Eugenics and Population Control
Women’s reproductive bodies have often been situated at the center of larger social issues such as poverty, overpopulation, immorality, and criminality. The early 20th century eugenics movement, led by scientists, physicians, reformers, and lawmakers, aimed to manage reproduction in order to improve the population and solve perceived social problems. For example, Dr. Edward B. Foote promoted the use of contraception to manage the reproduction of women deemed “unfit” in order to prevent the transmission of “dysgenic” traits. On the upside Foote promoted procreation among “eugenically unfit” women.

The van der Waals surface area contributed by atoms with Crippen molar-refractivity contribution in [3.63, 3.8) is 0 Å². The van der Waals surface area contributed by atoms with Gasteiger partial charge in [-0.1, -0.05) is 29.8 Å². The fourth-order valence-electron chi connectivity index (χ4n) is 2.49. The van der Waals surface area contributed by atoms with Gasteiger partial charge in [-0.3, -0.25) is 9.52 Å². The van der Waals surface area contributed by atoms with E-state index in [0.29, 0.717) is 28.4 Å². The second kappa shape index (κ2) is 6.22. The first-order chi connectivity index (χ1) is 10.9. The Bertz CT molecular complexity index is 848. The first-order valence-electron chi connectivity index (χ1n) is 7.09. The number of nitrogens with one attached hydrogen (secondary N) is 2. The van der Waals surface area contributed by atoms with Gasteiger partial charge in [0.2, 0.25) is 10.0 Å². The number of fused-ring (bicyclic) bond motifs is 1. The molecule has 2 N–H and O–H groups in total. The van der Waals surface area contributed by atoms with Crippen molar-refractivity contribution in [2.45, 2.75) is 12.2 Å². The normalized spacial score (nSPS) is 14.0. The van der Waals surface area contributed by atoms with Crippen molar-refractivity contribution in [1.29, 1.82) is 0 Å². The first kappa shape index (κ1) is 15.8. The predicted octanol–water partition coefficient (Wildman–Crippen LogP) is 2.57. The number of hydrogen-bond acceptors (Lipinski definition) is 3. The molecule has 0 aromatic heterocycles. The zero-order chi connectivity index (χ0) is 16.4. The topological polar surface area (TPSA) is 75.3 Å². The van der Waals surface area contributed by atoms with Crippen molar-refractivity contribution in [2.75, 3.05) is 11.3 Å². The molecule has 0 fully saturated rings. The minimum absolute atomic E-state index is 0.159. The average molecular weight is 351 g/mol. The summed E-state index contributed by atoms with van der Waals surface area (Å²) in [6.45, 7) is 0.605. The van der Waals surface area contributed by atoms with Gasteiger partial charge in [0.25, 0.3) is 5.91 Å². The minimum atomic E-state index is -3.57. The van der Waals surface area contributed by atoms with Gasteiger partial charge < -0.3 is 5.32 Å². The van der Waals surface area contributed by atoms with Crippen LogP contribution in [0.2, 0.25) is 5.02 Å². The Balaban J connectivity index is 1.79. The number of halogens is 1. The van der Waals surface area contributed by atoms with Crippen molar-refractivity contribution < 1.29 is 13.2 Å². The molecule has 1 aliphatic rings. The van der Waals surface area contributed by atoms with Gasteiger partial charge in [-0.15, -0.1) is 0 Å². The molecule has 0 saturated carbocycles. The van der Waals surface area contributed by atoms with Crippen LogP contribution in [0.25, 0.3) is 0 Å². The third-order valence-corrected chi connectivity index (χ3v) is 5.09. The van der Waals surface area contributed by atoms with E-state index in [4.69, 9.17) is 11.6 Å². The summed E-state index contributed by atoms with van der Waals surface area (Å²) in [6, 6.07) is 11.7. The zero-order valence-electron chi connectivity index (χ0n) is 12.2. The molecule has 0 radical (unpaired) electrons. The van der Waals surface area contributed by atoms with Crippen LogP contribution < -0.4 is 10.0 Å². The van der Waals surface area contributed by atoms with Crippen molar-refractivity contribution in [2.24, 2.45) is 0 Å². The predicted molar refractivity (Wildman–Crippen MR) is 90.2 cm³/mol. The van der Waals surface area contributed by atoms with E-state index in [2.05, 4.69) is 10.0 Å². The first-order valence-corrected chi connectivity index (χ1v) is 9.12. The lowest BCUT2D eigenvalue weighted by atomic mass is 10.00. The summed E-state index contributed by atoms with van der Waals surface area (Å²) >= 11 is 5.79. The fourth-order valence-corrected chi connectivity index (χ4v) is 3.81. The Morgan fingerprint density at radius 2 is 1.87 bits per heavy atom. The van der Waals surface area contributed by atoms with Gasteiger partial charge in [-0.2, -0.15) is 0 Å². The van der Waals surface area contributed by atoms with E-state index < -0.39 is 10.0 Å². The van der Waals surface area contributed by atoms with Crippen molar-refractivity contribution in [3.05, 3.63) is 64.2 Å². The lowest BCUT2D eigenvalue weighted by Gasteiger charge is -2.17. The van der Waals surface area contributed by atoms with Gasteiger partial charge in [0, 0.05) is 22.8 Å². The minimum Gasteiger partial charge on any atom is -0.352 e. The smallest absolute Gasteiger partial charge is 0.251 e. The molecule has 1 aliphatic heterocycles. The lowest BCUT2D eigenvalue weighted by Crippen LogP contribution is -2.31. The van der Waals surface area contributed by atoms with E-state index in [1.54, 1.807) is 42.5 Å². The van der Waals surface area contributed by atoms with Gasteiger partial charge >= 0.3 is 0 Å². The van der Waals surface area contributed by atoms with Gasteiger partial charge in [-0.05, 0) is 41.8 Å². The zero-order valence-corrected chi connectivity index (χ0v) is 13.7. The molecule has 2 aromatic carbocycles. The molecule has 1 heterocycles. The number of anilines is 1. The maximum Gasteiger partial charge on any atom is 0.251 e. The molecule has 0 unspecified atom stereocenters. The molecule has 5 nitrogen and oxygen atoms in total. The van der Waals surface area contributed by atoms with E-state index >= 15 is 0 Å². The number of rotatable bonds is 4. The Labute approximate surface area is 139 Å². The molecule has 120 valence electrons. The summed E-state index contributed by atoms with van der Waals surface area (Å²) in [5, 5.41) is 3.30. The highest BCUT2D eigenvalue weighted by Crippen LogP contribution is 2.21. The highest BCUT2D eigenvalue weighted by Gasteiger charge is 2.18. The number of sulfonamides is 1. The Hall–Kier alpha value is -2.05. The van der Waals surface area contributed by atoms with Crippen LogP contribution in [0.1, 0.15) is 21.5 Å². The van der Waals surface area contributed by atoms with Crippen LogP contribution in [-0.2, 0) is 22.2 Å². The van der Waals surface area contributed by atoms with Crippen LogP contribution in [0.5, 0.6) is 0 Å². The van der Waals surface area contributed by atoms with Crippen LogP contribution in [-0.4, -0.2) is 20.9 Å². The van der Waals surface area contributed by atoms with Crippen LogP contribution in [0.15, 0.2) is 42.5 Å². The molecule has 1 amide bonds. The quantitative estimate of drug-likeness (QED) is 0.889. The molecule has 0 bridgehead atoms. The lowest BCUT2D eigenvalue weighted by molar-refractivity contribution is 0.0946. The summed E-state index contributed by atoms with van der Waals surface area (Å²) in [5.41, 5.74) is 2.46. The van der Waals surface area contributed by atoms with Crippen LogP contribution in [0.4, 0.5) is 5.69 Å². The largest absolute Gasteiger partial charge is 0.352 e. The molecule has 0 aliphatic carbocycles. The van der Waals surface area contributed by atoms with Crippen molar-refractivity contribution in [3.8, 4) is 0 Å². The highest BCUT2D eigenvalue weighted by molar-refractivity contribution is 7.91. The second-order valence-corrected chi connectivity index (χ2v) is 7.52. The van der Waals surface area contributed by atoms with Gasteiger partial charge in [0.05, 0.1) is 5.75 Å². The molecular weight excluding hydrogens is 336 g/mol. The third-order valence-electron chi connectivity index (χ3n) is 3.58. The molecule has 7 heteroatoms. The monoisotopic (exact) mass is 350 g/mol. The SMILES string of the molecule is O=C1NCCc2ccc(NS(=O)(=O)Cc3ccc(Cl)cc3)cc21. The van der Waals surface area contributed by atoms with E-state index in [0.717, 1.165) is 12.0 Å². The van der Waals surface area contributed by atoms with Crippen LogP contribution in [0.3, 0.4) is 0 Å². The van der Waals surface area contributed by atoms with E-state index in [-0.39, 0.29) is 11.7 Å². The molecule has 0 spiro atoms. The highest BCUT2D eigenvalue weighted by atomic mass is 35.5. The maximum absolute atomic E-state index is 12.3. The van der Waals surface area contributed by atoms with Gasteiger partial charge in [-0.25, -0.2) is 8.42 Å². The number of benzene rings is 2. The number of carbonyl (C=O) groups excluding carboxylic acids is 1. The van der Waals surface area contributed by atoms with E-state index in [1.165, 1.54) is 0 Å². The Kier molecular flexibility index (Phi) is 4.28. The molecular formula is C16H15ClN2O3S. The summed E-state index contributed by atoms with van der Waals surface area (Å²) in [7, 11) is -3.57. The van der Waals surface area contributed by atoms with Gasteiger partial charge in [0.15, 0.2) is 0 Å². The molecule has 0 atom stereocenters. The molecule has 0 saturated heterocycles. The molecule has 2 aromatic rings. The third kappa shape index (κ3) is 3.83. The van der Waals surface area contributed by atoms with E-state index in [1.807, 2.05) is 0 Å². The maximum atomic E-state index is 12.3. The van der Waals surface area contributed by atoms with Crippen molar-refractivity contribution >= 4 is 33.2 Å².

Based on the same rationale, 32 U.S. states passed eugenic sterilization laws that led to reproductive surgeries performed, often involuntarily, on approximately 60,000 women and men in public institutions. Close to 4,000 eugenic sterilizations occurred in Michigan, the majority at the Lapeer State Home and Training School. Although eugenics was in decline by the 1950s, similar ideas undergirded population control campaigns and policies in the 1970s, such as those championed by Zero Population Growth.